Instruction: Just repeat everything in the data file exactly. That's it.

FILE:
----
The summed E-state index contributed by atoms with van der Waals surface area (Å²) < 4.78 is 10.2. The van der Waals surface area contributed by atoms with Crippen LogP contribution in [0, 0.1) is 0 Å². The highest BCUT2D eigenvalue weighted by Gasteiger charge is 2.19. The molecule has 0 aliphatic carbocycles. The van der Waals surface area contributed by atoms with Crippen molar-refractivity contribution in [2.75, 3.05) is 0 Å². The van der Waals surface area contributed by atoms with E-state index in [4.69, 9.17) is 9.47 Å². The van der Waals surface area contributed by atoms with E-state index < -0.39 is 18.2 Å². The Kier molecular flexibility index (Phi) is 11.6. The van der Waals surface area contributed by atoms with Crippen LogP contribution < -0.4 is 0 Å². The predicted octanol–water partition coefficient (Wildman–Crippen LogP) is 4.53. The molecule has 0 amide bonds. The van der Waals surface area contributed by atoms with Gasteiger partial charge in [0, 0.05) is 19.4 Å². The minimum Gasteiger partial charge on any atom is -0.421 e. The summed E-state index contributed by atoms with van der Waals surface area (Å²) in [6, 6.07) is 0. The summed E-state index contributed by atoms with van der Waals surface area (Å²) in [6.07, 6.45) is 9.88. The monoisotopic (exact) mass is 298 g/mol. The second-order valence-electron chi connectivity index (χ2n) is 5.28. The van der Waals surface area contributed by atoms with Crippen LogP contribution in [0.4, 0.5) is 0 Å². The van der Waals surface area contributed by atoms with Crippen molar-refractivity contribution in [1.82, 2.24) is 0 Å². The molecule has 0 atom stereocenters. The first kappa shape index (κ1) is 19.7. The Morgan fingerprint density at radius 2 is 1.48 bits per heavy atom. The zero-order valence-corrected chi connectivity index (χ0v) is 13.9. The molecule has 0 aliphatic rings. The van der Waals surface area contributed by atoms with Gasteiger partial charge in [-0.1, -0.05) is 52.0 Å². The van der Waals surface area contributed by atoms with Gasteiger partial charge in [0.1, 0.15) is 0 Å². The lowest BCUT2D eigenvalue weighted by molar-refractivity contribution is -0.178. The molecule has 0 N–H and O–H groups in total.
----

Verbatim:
The summed E-state index contributed by atoms with van der Waals surface area (Å²) < 4.78 is 10.2. The van der Waals surface area contributed by atoms with Crippen LogP contribution in [0, 0.1) is 0 Å². The highest BCUT2D eigenvalue weighted by Gasteiger charge is 2.19. The molecule has 0 aliphatic carbocycles. The van der Waals surface area contributed by atoms with Crippen molar-refractivity contribution in [2.75, 3.05) is 0 Å². The van der Waals surface area contributed by atoms with E-state index in [4.69, 9.17) is 9.47 Å². The van der Waals surface area contributed by atoms with E-state index < -0.39 is 18.2 Å². The Kier molecular flexibility index (Phi) is 11.6. The van der Waals surface area contributed by atoms with Crippen LogP contribution < -0.4 is 0 Å². The predicted octanol–water partition coefficient (Wildman–Crippen LogP) is 4.53. The molecule has 0 amide bonds. The van der Waals surface area contributed by atoms with Gasteiger partial charge in [0, 0.05) is 19.4 Å². The minimum Gasteiger partial charge on any atom is -0.421 e. The summed E-state index contributed by atoms with van der Waals surface area (Å²) in [6, 6.07) is 0. The summed E-state index contributed by atoms with van der Waals surface area (Å²) in [6.07, 6.45) is 9.88. The monoisotopic (exact) mass is 298 g/mol. The second-order valence-electron chi connectivity index (χ2n) is 5.28. The van der Waals surface area contributed by atoms with Crippen LogP contribution in [0.4, 0.5) is 0 Å². The van der Waals surface area contributed by atoms with Crippen molar-refractivity contribution in [1.82, 2.24) is 0 Å². The molecule has 0 atom stereocenters. The first kappa shape index (κ1) is 19.7. The Morgan fingerprint density at radius 2 is 1.48 bits per heavy atom. The zero-order valence-corrected chi connectivity index (χ0v) is 13.9. The molecule has 0 aliphatic rings. The van der Waals surface area contributed by atoms with Gasteiger partial charge in [-0.1, -0.05) is 52.0 Å². The van der Waals surface area contributed by atoms with Gasteiger partial charge in [0.1, 0.15) is 0 Å². The lowest BCUT2D eigenvalue weighted by molar-refractivity contribution is -0.178. The molecule has 0 N–H and O–H groups in total.